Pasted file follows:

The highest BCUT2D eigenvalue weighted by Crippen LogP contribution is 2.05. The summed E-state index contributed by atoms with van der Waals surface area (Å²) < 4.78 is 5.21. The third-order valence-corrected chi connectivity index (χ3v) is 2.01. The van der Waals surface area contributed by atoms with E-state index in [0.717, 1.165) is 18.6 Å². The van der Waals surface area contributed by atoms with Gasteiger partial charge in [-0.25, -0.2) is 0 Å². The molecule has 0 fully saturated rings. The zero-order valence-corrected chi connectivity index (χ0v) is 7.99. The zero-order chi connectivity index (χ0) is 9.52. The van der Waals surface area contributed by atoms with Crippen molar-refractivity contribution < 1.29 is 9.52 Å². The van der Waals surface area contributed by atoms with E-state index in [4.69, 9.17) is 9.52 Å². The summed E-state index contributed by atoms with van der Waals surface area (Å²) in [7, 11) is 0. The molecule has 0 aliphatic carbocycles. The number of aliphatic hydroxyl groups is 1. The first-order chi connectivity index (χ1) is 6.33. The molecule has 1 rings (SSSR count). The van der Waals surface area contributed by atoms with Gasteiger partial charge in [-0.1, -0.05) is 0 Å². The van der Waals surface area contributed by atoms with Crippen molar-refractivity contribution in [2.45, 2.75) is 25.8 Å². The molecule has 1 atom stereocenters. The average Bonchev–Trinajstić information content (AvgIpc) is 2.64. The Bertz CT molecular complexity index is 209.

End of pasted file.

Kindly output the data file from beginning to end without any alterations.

The highest BCUT2D eigenvalue weighted by Crippen LogP contribution is 2.05. The summed E-state index contributed by atoms with van der Waals surface area (Å²) < 4.78 is 5.21. The third-order valence-corrected chi connectivity index (χ3v) is 2.01. The van der Waals surface area contributed by atoms with E-state index in [0.717, 1.165) is 18.6 Å². The van der Waals surface area contributed by atoms with Gasteiger partial charge in [-0.25, -0.2) is 0 Å². The molecule has 0 fully saturated rings. The zero-order valence-corrected chi connectivity index (χ0v) is 7.99. The zero-order chi connectivity index (χ0) is 9.52. The van der Waals surface area contributed by atoms with Crippen molar-refractivity contribution < 1.29 is 9.52 Å². The van der Waals surface area contributed by atoms with E-state index in [4.69, 9.17) is 9.52 Å². The summed E-state index contributed by atoms with van der Waals surface area (Å²) in [7, 11) is 0. The molecule has 0 aliphatic carbocycles. The number of aliphatic hydroxyl groups is 1. The first-order chi connectivity index (χ1) is 6.33. The molecule has 1 rings (SSSR count). The van der Waals surface area contributed by atoms with Gasteiger partial charge in [-0.1, -0.05) is 0 Å². The van der Waals surface area contributed by atoms with Crippen molar-refractivity contribution in [2.45, 2.75) is 25.8 Å². The molecule has 1 atom stereocenters. The average Bonchev–Trinajstić information content (AvgIpc) is 2.64. The Bertz CT molecular complexity index is 209.